Laudato Si’: Final Post – Chapter Six: Broadening Our Language of Reverence.
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Making a sea of weeds into a garden for food at Casa Hogar Juan Pablo II in Lurin, Peru.

The last chapter of Pope Francis' Encyclical Laudato Si' can be boiled down to one, central idea: What is our understanding of reverence?  A basic understandings of reverence that I still find sturdy is "to treat holy things in a holy manner."  In my youth, the common application of this was paying attention to how we treated the Bible as God's Word, the vessels used for Mass, and showing love for the Eucharist.  As I grew in my faith, this call to reverence began an awareness of things that are sacred and things that are profane.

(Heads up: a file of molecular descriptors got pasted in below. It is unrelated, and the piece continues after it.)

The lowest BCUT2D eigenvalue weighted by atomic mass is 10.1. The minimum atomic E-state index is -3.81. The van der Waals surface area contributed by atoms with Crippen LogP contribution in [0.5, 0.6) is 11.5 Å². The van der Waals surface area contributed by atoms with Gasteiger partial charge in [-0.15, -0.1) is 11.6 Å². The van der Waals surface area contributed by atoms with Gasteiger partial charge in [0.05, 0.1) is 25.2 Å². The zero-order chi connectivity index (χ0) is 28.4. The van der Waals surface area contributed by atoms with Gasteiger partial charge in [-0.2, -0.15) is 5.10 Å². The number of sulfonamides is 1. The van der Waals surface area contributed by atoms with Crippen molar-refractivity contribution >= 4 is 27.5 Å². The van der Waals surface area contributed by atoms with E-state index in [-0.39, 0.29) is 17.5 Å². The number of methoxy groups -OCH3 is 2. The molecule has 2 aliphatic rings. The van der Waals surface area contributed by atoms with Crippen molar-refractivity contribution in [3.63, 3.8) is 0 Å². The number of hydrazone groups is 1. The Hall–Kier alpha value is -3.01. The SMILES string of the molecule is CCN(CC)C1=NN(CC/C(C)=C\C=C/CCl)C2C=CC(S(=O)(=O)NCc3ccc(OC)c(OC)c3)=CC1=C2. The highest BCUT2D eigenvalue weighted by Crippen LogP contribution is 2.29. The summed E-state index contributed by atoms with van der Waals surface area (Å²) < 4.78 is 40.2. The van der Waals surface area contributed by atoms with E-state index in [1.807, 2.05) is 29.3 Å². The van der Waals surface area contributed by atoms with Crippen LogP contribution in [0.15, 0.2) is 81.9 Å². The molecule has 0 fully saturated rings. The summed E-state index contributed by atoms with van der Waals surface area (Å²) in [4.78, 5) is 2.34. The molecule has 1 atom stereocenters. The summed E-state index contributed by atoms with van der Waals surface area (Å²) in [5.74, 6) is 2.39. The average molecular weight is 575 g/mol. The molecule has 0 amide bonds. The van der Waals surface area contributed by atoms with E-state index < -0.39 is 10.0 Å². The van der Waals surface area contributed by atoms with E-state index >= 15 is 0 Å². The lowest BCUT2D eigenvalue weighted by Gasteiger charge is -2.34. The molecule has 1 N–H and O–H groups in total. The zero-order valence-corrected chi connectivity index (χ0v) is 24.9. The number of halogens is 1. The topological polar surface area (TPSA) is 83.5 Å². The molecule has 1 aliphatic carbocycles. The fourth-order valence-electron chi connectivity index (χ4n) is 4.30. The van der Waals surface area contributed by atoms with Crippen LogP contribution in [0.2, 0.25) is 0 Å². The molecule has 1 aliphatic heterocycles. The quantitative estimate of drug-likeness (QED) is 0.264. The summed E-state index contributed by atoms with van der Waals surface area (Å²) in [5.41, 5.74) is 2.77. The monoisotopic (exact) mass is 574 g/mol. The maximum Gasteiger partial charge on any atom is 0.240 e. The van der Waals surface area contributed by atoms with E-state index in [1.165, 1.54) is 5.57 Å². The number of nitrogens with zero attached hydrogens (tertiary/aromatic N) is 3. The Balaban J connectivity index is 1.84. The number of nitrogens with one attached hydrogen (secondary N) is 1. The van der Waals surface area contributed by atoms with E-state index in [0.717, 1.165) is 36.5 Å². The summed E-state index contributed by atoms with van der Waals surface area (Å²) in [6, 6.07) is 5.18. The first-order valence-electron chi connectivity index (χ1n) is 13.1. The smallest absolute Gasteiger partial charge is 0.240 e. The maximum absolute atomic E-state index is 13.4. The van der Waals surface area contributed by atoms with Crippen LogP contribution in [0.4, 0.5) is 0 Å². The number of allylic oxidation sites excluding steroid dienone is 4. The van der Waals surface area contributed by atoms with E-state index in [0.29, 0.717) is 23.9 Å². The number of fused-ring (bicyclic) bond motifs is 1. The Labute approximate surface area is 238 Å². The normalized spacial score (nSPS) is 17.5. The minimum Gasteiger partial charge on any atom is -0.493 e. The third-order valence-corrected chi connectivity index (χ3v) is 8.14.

When exploring the sacred and profane, there is a dangerous trap we can fall into: thinking of profane and sacred in dualistic terms.  One of the best books to help understand this distinction is Louis Bouyer's text, Rite and Man.  Bouyer broadens the language of sacred and profane to remind us that just because something is profane doesn't mean it is bad or evil.  Rather, profane things common to human experience, distinct from the sacred, still carry a sacred character as part of God's creation.  A simple example of this is the family dinner.  A family dinner is a common or "profane" meal in contrast to the sacred meal of the Eucharist.  However, the bonds of familial love, the prayers of thanksgiving, and the time spent with family can still carry a sacred character.  The dinner we eat with family is not to be confused with the Eucharist (St. Paul is very clear about this in 1 Corinthians 11).  However, the common meal of the family can still provide an encounter with God's presence.